>> (1) did a backup (so that we knew the remote location *should* match the local files);
>> (2) pulled down all necessary files from the remote backup location (roughly file by file, so that the minimum necessary had to be stored in the local temporary location);
>> (3) extracted the most recent versions of each file from the backup archives;
>> (4) compared each file from the backup archives to the local versions; and
>> (5) reported any errors or differences.
>>
>> Does the "verify" option in duplicity provide this functionality?
>
> You may wish to wait for Kenneth to weigh in, but I believe verify is
> intended to do just that - but it occurs to me that I am not sure how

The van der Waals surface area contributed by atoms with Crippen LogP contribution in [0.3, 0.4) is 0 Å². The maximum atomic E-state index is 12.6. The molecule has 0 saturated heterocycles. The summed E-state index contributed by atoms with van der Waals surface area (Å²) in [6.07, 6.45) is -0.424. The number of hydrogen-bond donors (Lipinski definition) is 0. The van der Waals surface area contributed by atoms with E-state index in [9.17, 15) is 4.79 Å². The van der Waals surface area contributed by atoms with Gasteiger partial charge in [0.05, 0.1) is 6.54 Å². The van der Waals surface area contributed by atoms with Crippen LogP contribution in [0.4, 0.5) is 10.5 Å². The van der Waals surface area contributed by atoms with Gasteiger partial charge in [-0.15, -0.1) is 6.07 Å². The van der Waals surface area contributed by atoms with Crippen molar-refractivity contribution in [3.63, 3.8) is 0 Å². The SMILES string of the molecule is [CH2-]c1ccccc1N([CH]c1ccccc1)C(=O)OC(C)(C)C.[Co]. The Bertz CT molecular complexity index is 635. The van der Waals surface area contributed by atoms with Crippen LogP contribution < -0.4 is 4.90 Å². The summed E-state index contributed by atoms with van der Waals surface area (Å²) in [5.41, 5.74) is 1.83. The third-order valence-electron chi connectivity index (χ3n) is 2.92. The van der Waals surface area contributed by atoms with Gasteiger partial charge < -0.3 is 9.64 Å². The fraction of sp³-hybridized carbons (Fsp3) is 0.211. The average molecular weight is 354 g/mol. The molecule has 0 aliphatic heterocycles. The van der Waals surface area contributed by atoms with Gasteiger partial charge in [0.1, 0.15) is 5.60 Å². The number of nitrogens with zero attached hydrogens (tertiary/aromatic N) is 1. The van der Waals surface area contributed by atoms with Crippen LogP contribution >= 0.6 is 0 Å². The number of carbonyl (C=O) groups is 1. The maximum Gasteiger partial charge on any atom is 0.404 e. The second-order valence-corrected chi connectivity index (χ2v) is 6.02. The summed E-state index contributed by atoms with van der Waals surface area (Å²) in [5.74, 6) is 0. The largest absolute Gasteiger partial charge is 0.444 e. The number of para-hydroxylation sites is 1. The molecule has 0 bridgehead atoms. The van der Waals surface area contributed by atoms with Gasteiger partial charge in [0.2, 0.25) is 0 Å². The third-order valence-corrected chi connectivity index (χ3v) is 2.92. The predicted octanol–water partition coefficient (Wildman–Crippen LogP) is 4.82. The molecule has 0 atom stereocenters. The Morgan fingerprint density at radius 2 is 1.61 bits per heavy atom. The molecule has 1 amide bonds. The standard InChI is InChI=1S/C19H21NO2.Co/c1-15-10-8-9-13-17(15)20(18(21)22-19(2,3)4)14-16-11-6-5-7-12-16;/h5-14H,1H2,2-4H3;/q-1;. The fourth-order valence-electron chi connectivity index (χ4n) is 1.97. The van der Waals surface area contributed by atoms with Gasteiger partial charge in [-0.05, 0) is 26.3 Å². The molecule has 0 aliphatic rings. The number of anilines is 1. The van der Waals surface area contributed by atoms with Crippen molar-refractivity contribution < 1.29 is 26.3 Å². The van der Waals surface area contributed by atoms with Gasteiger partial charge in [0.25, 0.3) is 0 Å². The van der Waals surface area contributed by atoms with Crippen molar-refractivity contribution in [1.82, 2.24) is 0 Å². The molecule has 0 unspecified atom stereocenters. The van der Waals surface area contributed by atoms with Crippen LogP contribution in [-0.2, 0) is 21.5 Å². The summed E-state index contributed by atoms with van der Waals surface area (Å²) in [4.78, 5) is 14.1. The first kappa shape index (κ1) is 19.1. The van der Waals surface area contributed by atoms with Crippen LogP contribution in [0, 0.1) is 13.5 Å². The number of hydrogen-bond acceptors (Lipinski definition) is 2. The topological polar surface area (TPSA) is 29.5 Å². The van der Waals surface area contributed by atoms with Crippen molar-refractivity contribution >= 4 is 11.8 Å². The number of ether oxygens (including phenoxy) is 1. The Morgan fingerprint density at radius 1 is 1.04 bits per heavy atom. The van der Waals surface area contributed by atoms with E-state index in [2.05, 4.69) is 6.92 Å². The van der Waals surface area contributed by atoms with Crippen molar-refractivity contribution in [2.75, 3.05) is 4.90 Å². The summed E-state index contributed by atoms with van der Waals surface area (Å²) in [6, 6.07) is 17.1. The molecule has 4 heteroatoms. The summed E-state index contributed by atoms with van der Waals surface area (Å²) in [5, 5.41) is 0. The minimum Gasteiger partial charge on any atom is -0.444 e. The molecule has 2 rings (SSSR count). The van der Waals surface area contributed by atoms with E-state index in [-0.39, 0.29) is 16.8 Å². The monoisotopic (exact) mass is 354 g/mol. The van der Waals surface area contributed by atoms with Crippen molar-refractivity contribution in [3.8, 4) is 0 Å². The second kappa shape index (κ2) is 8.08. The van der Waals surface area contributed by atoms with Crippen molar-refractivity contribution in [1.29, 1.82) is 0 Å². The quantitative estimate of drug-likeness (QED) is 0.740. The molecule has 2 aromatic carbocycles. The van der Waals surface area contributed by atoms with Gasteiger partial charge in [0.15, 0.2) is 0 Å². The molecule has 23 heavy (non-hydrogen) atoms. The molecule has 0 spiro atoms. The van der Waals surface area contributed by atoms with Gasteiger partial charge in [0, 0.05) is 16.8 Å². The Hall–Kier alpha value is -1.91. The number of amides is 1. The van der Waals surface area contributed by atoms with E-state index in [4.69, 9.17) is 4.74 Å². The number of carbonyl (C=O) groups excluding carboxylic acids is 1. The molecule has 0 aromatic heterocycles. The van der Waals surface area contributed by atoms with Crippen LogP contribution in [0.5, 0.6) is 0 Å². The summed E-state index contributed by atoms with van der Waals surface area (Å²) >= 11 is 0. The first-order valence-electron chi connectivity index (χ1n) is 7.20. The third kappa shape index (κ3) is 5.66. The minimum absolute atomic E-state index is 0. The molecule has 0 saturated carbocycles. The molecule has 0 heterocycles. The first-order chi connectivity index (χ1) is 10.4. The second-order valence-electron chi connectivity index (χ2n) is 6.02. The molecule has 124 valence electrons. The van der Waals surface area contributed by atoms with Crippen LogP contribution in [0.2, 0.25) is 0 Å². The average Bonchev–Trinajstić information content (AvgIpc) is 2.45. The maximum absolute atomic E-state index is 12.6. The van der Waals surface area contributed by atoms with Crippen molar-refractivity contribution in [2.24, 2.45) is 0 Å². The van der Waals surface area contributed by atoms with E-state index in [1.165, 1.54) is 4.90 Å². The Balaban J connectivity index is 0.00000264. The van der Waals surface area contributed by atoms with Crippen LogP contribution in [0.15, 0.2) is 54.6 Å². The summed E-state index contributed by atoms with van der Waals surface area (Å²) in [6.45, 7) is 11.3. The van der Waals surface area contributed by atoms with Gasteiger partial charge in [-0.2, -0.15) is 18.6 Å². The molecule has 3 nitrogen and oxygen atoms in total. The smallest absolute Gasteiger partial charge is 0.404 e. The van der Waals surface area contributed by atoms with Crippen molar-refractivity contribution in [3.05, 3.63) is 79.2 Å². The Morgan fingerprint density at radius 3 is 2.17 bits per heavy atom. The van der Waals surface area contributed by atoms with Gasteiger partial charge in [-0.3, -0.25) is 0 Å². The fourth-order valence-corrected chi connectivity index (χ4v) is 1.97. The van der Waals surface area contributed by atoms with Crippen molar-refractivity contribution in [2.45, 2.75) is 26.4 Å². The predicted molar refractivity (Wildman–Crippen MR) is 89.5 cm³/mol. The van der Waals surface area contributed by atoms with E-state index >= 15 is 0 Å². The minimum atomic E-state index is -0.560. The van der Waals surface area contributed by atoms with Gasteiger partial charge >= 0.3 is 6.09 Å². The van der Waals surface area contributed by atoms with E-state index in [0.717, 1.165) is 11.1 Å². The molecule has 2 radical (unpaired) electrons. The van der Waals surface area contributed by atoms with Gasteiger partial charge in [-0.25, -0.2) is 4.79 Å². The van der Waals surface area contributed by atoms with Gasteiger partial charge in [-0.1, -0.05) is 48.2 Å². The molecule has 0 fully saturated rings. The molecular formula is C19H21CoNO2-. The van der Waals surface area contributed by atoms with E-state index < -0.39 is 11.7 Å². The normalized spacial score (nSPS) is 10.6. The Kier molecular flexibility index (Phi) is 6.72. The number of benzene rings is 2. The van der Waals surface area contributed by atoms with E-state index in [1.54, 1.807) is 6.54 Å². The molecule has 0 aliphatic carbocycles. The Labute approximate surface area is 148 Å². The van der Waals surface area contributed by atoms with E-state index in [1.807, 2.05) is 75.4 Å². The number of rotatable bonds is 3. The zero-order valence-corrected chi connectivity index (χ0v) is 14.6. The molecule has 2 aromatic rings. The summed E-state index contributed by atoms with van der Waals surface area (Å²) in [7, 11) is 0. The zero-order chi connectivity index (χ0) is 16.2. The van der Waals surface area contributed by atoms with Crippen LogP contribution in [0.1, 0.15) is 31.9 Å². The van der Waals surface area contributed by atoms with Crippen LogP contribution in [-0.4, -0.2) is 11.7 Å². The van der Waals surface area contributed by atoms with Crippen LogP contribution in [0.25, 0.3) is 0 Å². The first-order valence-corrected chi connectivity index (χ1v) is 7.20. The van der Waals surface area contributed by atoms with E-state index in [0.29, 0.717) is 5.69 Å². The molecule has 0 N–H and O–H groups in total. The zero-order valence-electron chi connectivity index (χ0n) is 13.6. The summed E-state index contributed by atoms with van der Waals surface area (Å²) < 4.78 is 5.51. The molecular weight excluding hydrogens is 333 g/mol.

> this interacts with the caching of manifest information. Indeed,
> testing it, it appears to be the case. Modifying a file in the cache
> directory locally makes the verify fails; this implies the verify will
> also succeed (i.e., fail to verify) if the server-side manifest is
> corrupted and the local cached version is used during verify. I'll
> file a bug on that.
>
> I do think though that if you eliminate the use of cached data verify
> should do what you list; or at least that should be the intent.
>
> It occurs to me that there should also be a simple method of disabling
> the use of the cache (and perhaps simply have verify imply that).

[resend with complete CC list]

Going to jump in here rather than later in the thread where its messy.

Duplicity does verify the contents of the archives *as they were*, it